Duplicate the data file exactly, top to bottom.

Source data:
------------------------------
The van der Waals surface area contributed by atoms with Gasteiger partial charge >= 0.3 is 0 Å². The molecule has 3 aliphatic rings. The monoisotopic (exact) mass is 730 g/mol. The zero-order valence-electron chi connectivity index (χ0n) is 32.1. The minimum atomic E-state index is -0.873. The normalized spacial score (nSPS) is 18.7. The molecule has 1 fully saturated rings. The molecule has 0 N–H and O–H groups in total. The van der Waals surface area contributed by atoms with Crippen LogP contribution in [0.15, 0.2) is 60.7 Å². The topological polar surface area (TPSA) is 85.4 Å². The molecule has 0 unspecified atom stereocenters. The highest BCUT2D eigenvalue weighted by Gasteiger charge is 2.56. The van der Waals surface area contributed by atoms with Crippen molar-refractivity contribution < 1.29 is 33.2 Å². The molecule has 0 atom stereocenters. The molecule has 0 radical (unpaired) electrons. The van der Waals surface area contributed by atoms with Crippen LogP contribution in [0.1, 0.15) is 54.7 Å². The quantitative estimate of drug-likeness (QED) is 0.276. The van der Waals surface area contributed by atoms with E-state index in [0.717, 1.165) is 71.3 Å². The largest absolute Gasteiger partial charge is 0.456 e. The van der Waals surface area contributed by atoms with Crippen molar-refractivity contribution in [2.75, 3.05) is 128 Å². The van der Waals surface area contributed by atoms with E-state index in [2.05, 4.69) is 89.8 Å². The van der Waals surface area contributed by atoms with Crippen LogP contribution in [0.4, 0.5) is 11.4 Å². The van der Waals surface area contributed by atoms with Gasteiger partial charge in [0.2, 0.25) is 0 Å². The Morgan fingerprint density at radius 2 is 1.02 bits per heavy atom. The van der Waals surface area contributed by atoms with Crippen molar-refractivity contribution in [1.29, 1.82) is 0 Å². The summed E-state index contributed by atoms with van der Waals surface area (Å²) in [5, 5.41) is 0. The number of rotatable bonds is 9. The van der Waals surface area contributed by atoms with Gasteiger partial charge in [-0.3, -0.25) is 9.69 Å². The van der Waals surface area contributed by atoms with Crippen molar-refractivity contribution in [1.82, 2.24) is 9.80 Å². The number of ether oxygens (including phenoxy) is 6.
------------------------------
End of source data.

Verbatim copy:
The van der Waals surface area contributed by atoms with Gasteiger partial charge >= 0.3 is 0 Å². The molecule has 3 aliphatic rings. The monoisotopic (exact) mass is 730 g/mol. The zero-order valence-electron chi connectivity index (χ0n) is 32.1. The minimum atomic E-state index is -0.873. The normalized spacial score (nSPS) is 18.7. The molecule has 1 fully saturated rings. The molecule has 0 N–H and O–H groups in total. The van der Waals surface area contributed by atoms with Crippen LogP contribution in [0.15, 0.2) is 60.7 Å². The topological polar surface area (TPSA) is 85.4 Å². The molecule has 0 unspecified atom stereocenters. The highest BCUT2D eigenvalue weighted by Gasteiger charge is 2.56. The van der Waals surface area contributed by atoms with Crippen molar-refractivity contribution < 1.29 is 33.2 Å². The molecule has 0 atom stereocenters. The molecule has 0 radical (unpaired) electrons. The van der Waals surface area contributed by atoms with Crippen LogP contribution in [0.1, 0.15) is 54.7 Å². The quantitative estimate of drug-likeness (QED) is 0.276. The van der Waals surface area contributed by atoms with E-state index in [0.717, 1.165) is 71.3 Å². The largest absolute Gasteiger partial charge is 0.456 e. The van der Waals surface area contributed by atoms with Crippen molar-refractivity contribution in [2.75, 3.05) is 128 Å². The van der Waals surface area contributed by atoms with E-state index in [2.05, 4.69) is 89.8 Å². The van der Waals surface area contributed by atoms with Crippen LogP contribution in [0.4, 0.5) is 11.4 Å². The van der Waals surface area contributed by atoms with Gasteiger partial charge in [0.2, 0.25) is 0 Å². The Morgan fingerprint density at radius 2 is 1.02 bits per heavy atom. The van der Waals surface area contributed by atoms with Crippen molar-refractivity contribution in [1.29, 1.82) is 0 Å². The summed E-state index contributed by atoms with van der Waals surface area (Å²) in [5, 5.41) is 0. The number of rotatable bonds is 9. The van der Waals surface area contributed by atoms with Gasteiger partial charge in [-0.3, -0.25) is 9.69 Å². The van der Waals surface area contributed by atoms with Crippen molar-refractivity contribution in [1.82, 2.24) is 9.80 Å². The number of ether oxygens (including phenoxy) is 6.